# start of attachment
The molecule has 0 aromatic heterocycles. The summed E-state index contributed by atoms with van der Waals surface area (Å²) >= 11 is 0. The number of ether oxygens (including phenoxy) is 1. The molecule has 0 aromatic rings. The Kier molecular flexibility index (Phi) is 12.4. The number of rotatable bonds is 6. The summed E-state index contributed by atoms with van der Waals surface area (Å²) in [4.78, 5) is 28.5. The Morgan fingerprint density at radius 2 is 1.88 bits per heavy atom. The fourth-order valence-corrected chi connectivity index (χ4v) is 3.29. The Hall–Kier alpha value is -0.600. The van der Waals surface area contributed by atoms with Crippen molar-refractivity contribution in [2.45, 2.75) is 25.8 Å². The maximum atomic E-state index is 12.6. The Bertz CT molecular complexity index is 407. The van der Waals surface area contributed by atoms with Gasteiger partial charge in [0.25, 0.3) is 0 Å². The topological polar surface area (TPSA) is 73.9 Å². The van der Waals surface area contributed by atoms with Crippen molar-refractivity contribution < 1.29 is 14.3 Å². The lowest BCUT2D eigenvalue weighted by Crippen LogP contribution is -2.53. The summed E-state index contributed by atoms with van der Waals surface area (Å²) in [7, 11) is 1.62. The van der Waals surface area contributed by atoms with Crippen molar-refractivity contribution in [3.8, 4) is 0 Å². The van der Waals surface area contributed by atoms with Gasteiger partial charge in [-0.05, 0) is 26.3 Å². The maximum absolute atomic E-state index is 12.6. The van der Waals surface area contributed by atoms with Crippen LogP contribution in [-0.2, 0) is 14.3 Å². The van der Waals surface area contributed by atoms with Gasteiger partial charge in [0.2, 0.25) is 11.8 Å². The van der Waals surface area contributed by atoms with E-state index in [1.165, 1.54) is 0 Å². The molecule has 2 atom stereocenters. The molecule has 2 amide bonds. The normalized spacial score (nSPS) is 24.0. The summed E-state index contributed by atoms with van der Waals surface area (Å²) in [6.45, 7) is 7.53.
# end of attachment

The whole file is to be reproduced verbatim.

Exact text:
The molecule has 0 aromatic heterocycles. The summed E-state index contributed by atoms with van der Waals surface area (Å²) >= 11 is 0. The number of ether oxygens (including phenoxy) is 1. The molecule has 0 aromatic rings. The Kier molecular flexibility index (Phi) is 12.4. The number of rotatable bonds is 6. The summed E-state index contributed by atoms with van der Waals surface area (Å²) in [4.78, 5) is 28.5. The Morgan fingerprint density at radius 2 is 1.88 bits per heavy atom. The fourth-order valence-corrected chi connectivity index (χ4v) is 3.29. The Hall–Kier alpha value is -0.600. The van der Waals surface area contributed by atoms with Crippen molar-refractivity contribution in [2.45, 2.75) is 25.8 Å². The maximum atomic E-state index is 12.6. The Bertz CT molecular complexity index is 407. The van der Waals surface area contributed by atoms with Gasteiger partial charge in [0.25, 0.3) is 0 Å². The topological polar surface area (TPSA) is 73.9 Å². The van der Waals surface area contributed by atoms with Crippen molar-refractivity contribution < 1.29 is 14.3 Å². The lowest BCUT2D eigenvalue weighted by Crippen LogP contribution is -2.53. The summed E-state index contributed by atoms with van der Waals surface area (Å²) in [7, 11) is 1.62. The van der Waals surface area contributed by atoms with Crippen molar-refractivity contribution in [3.8, 4) is 0 Å². The van der Waals surface area contributed by atoms with Gasteiger partial charge in [-0.05, 0) is 26.3 Å². The maximum absolute atomic E-state index is 12.6. The van der Waals surface area contributed by atoms with Crippen LogP contribution in [-0.2, 0) is 14.3 Å². The van der Waals surface area contributed by atoms with Gasteiger partial charge in [0.2, 0.25) is 11.8 Å². The van der Waals surface area contributed by atoms with E-state index in [1.165, 1.54) is 0 Å². The molecule has 2 atom stereocenters. The molecule has 2 amide bonds. The normalized spacial score (nSPS) is 24.0. The summed E-state index contributed by atoms with van der Waals surface area (Å²) in [6.45, 7) is 7.53.